complete them. While secondary school construction continues at a satisfactory pace, there
has been little progress on primary schools and on water sanitation and public transport
networks. This plan, like the previous one, only received structured monitoring for a short
All in all, there is currently no strategic programming document for the development of
Mayotte. The preparation of the regional development plan, started in 2011, has still not been
completed. The Operation of National Interest provided for in the 2018 plan has so far only
given rise to an outline, which has not been supported by Mayotte elected officials.
Land disputes, a cause of uncertainty about property ownership that was highlighted
during the transition to formal law, are a major handicap to public action. There has been little
progress in settling them, despite the 2017 creation of the Mayotte Public Land and
Development Agency.
Finally, the spread of informal and/or unhealthy housing could not be stopped. The share
of insecure housing, at around 40%, did not change from 1997 to 2017, and the increase in
annual social housing production in recent years is not at all in proportion to the need.
On each of these topics, project management is not coordinated enough. However, the
Court stressed this need when it published its 2016 report on Mayotte departmenthood.
Following extensive consultation with the people of Mayotte and their elected
representatives, the Government prepared a bill for the accelerated development of Mayotte2.
On 13 January 2022, the departmental council issued an unfavourable opinion on this bill and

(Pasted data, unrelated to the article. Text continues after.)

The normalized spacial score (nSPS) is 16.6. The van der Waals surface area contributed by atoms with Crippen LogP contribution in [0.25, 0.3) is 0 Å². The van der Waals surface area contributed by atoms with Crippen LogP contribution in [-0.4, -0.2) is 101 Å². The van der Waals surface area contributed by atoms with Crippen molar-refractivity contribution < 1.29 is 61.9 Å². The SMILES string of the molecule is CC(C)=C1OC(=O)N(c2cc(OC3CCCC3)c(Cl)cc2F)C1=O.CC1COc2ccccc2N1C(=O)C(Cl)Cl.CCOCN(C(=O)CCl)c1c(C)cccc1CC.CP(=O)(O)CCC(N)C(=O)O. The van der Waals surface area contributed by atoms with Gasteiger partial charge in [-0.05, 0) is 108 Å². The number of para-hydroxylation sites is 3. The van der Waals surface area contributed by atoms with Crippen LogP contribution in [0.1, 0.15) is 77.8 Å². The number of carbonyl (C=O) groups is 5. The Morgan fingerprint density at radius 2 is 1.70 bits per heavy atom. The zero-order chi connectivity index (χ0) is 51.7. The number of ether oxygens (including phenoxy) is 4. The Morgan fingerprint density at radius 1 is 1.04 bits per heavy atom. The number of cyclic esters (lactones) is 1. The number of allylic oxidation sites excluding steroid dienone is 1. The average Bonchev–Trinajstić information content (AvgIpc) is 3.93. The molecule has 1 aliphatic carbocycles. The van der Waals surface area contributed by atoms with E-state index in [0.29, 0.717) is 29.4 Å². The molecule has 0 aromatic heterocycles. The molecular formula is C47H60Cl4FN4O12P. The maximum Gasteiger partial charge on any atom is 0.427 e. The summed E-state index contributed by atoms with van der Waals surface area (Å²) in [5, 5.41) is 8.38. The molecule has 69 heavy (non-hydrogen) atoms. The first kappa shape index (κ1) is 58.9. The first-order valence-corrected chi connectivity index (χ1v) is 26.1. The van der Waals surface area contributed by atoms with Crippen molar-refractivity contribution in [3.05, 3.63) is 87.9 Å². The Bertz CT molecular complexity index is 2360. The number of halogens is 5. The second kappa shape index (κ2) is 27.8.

it was abandoned.
An in-depth strategic reflection on the sustainable development of Mayotte has yet to be
conducted. Otherwise, the archipelago will remain dependent on Government funding from the
mainland, which seems neither desirable for the people of Mayotte nor sustainable in the long
term given the demographic outlook.
Bill on the accelerated development of Mayotte and various provisions on French Guiana.
Source: Court of Accounts, based on data from the central government, INSEE and IEDOM
Consolidate government action
Establish and regularly publish, without waiting until 2025, reliable data on the population
present in Mayotte
(Ministry of the Economy, Finance, and Economic Recovery, Ministry of
Overseas France)
Make any new exceptional central government aid to the department conditional on the gradual
improvement of the quality of its management, possibly via a contract of objectives and means
(Ministry of Overseas France
- Mayotte Prefecture).
Reinforce the Prefect of Mayotte by grouping the prefecture's security and public order
functions under the authority of a single member of staff and by providing the General
Secretariat of Regional Affairs (SGAR) with a permanent steering and monitoring/evaluation